That Bad Hire Could Cost You More than $25,000

Too many options aren’t necessarily better than too few, especially in terms of potential employees. It’s a common occurrence in today’s economy, where there are an estimated 3.4 unemployed people for every job and hiring managers regularly receive dozens—if not hundreds—of resumes for open positions. In fact, all these options can make it even more difficult to determine the best candidate.

Unfortunately, choosing the wrong professional can cost your company more than you may imagine. A recent study by CareerBuilder found that 69 percent of employers dealt with a bad hire in 2012. Of them, 41 percent estimated the poor decision cost their business more than $25,000. Twenty-four percent put their costs at over $50,000.

Bad hires negatively impact your business in many ways. According to the survey, reduced productivity and lost recruiting and training time are the most common effects, each cited by 39 percent of responding employers. Additional recruiting and training costs was next with 35 percent, while 33 percent of respondents mentioned negative impact on employee morale. Other costs include negative client impact (19 percent), reduced sales (11 percent) and legal issues (9 percent).

How do bad hires cause all this damage? Sixty-seven percent of employers surveyed cited poor quality work, followed by 60 percent who said their bad hires didn’t work well with others. Another 59 percent of employers blamed negative attitudes, while 54 percent mentioned attendance problems and 44 percent named problems with customers. Finally, 44 percent also found missed deadlines to be an issue.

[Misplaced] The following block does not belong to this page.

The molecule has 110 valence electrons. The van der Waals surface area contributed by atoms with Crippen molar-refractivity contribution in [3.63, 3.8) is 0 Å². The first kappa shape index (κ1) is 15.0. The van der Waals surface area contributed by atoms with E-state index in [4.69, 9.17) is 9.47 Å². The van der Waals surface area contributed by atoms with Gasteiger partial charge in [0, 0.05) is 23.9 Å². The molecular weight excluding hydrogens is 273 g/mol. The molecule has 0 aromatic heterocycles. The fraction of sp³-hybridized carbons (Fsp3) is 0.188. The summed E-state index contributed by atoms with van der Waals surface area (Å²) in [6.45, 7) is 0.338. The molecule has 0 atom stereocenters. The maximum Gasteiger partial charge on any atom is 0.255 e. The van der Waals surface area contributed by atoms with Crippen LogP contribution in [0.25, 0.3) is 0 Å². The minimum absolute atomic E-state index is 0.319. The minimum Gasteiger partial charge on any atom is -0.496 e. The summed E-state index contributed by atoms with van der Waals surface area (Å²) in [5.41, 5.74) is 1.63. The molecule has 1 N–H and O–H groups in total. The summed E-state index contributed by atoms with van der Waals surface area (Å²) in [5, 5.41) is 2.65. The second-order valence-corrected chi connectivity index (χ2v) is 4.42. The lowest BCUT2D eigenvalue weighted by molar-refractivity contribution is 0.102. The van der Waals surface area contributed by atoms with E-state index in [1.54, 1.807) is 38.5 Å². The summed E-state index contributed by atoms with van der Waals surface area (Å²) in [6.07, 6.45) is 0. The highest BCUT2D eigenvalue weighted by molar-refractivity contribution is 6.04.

Though bad hires can, and do, happen to good businesses, employers can avoid most of them if they slow down and take their time in hiring. Forty-three percent of the employers surveyed by CareerBuilder blamed their bad hires on rushing to fill open positions. Another 22 percent blamed the lack of sufficient information on candidates, while 10 percent said it was too difficult to go through all the applications and 9 percent didn’t bother to check references before hiring.

Here are a few other ways you can reduce your chances of making poor hiring decisions:

• Have a clear picture of what the position requires before advertising the job.
• Consider an Applicant Tracking System (ATS) to help you manage resume and application submissions.
• Consider cultural fit as well as hard and soft skills.
• Involve more than one manager in interviews to increase objectivity.
• Never skip background or reference checks.
• Verify all professional and educational info.

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